Changing ‘bystanders’ and using ‘popular’ kids could derail bullying in District 300
By Dave Gathman email@example.com November 12, 2013 5:26PM
One of the first things a student sees as he or she enters a District 300 school is posters reminding them to respect property, learning conditions, other people and themselves. | Dave Gathman/Sun-Times Media
Updated: December 14, 2013 6:06AM
CARPENTERSVILLE — Eleven sixth-graders sat in the library of Lakewood School, writing anonymous messages on colored Post-It Notes that a few days later they would paste onto the locker doors of random classmates up and down the halls.
Another example of cruelty and bullying? No, these were positive, feel-good messages. The Post-Its contained encouragements such as “Don’t let what is not true get to you.” “Dare to be rare.” “You’re the reason why someone smiles today.” “Smile and let the world wonder why.” And “I believe you can make it in the world.”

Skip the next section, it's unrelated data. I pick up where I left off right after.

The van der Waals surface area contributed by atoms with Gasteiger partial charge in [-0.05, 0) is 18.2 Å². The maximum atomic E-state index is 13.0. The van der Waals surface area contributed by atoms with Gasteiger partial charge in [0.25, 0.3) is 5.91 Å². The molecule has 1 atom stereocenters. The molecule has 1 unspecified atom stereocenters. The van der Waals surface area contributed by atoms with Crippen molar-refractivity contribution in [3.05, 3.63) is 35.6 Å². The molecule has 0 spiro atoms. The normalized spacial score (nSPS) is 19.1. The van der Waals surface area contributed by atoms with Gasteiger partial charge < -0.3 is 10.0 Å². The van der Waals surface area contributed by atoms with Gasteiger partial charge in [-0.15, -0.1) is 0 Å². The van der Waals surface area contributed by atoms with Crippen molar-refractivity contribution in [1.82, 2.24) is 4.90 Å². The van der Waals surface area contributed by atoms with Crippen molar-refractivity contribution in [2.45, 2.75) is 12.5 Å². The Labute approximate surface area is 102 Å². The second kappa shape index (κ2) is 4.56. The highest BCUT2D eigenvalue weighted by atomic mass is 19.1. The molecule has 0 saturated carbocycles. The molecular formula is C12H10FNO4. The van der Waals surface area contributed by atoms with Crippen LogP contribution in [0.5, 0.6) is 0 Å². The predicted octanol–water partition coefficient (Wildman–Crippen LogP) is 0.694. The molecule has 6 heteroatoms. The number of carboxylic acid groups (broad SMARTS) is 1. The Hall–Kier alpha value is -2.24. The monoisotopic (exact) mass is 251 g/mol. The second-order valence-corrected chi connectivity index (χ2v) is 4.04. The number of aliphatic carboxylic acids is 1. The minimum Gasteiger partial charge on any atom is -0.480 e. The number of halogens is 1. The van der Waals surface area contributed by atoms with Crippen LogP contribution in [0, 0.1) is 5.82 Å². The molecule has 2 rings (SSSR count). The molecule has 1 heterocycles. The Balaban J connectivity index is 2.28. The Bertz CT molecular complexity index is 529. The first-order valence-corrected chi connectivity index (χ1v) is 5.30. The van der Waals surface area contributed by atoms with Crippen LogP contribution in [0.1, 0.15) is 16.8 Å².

Community Unit School District 300’s anonymous Safe School Ambassadors were about to strike again.
Teachers in District 300 think they have found a key to stopping bullying in all its forms, from nasty talk to physical beatings: Train kids how to change from “bystanders” into defusers when they see someone else being persecuted. And mobilize the “popular” kids — the kids others look up to and respect — to change the school’s culture and preach a more cooperative, loving way of life.
This double-barreled “Safe School Ambassadors” program was begun in 2000 by an organization called Community Matters, and it already is used by 1,200 schools across the U.S. and Canada. But it reached the Fox Valley when District 300 decided to experiment by having three schools form Safe School Ambassadors clubs in August.
The pilot project began at Lakewood (a fifth- and sixth-grade hybrid building in Carpentersville), at Carpentersville Middle School in Carpentersville, and at Westfield Community School (which includes both elementary and middle-school grades) in Algonquin.